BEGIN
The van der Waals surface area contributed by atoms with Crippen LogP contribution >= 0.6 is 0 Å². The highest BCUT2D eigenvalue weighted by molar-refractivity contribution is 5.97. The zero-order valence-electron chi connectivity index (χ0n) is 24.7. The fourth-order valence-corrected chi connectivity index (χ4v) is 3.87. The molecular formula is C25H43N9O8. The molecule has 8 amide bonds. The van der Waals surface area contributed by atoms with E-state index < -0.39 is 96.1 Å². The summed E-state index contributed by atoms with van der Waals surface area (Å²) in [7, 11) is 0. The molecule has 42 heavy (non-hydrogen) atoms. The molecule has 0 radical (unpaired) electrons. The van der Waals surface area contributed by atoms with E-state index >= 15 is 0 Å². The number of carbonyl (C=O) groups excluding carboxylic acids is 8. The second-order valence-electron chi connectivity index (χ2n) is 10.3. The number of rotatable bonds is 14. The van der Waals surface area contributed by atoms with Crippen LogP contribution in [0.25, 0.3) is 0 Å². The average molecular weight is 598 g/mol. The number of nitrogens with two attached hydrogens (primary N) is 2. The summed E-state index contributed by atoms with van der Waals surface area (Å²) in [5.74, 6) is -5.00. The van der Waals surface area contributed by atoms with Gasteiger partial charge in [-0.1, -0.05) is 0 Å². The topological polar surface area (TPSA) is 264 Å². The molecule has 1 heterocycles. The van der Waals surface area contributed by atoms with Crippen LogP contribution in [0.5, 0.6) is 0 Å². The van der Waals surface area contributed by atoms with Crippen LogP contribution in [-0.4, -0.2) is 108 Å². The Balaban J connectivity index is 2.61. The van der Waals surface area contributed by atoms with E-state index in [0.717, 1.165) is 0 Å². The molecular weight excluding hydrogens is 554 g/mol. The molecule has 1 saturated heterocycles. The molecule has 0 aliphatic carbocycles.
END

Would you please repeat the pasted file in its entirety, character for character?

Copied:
The van der Waals surface area contributed by atoms with Crippen LogP contribution >= 0.6 is 0 Å². The highest BCUT2D eigenvalue weighted by molar-refractivity contribution is 5.97. The zero-order valence-electron chi connectivity index (χ0n) is 24.7. The fourth-order valence-corrected chi connectivity index (χ4v) is 3.87. The molecular formula is C25H43N9O8. The molecule has 8 amide bonds. The van der Waals surface area contributed by atoms with E-state index < -0.39 is 96.1 Å². The summed E-state index contributed by atoms with van der Waals surface area (Å²) in [7, 11) is 0. The molecule has 42 heavy (non-hydrogen) atoms. The molecule has 0 radical (unpaired) electrons. The van der Waals surface area contributed by atoms with E-state index >= 15 is 0 Å². The number of carbonyl (C=O) groups excluding carboxylic acids is 8. The second-order valence-electron chi connectivity index (χ2n) is 10.3. The number of rotatable bonds is 14. The van der Waals surface area contributed by atoms with Crippen LogP contribution in [0.25, 0.3) is 0 Å². The average molecular weight is 598 g/mol. The number of nitrogens with two attached hydrogens (primary N) is 2. The summed E-state index contributed by atoms with van der Waals surface area (Å²) in [5.74, 6) is -5.00. The van der Waals surface area contributed by atoms with Gasteiger partial charge in [-0.1, -0.05) is 0 Å². The topological polar surface area (TPSA) is 264 Å². The molecule has 1 heterocycles. The van der Waals surface area contributed by atoms with Crippen LogP contribution in [0.5, 0.6) is 0 Å². The van der Waals surface area contributed by atoms with Crippen LogP contribution in [-0.4, -0.2) is 108 Å². The Balaban J connectivity index is 2.61. The van der Waals surface area contributed by atoms with E-state index in [0.717, 1.165) is 0 Å². The molecular weight excluding hydrogens is 554 g/mol. The molecule has 1 saturated heterocycles. The molecule has 0 aliphatic carbocycles.